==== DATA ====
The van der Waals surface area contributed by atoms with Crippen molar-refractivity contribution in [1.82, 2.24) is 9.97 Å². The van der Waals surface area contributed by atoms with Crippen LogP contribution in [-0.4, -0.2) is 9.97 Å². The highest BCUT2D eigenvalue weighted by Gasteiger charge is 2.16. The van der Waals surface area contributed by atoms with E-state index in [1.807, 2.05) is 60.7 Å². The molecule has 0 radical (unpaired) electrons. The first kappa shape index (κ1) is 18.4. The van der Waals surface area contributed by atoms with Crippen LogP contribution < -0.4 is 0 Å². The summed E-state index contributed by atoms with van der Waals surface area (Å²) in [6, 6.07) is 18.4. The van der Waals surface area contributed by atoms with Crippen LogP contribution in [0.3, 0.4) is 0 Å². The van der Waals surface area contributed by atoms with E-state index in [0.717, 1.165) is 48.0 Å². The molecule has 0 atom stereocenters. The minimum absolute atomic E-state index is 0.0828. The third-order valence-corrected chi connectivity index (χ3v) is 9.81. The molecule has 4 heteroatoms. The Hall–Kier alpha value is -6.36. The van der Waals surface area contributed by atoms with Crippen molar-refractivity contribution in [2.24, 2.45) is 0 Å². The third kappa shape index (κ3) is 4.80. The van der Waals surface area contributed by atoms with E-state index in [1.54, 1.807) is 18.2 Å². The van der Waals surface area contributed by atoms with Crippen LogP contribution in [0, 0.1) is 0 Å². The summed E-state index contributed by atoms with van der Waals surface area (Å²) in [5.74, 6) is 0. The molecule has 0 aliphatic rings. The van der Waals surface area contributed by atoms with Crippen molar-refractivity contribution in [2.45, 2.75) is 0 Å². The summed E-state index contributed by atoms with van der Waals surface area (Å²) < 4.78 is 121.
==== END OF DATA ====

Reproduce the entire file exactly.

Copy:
The van der Waals surface area contributed by atoms with Crippen molar-refractivity contribution in [1.82, 2.24) is 9.97 Å². The van der Waals surface area contributed by atoms with Crippen LogP contribution in [-0.4, -0.2) is 9.97 Å². The highest BCUT2D eigenvalue weighted by Gasteiger charge is 2.16. The van der Waals surface area contributed by atoms with E-state index in [1.807, 2.05) is 60.7 Å². The molecule has 0 radical (unpaired) electrons. The first kappa shape index (κ1) is 18.4. The van der Waals surface area contributed by atoms with Crippen LogP contribution < -0.4 is 0 Å². The summed E-state index contributed by atoms with van der Waals surface area (Å²) in [6, 6.07) is 18.4. The van der Waals surface area contributed by atoms with Crippen LogP contribution in [0.3, 0.4) is 0 Å². The van der Waals surface area contributed by atoms with E-state index in [0.717, 1.165) is 48.0 Å². The molecule has 0 atom stereocenters. The minimum absolute atomic E-state index is 0.0828. The third-order valence-corrected chi connectivity index (χ3v) is 9.81. The molecule has 4 heteroatoms. The Hall–Kier alpha value is -6.36. The van der Waals surface area contributed by atoms with Crippen molar-refractivity contribution in [2.24, 2.45) is 0 Å². The third kappa shape index (κ3) is 4.80. The van der Waals surface area contributed by atoms with E-state index in [1.54, 1.807) is 18.2 Å². The van der Waals surface area contributed by atoms with Crippen LogP contribution in [0, 0.1) is 0 Å². The summed E-state index contributed by atoms with van der Waals surface area (Å²) in [5.74, 6) is 0. The molecule has 0 aliphatic rings. The van der Waals surface area contributed by atoms with Crippen molar-refractivity contribution in [2.45, 2.75) is 0 Å². The summed E-state index contributed by atoms with van der Waals surface area (Å²) < 4.78 is 121.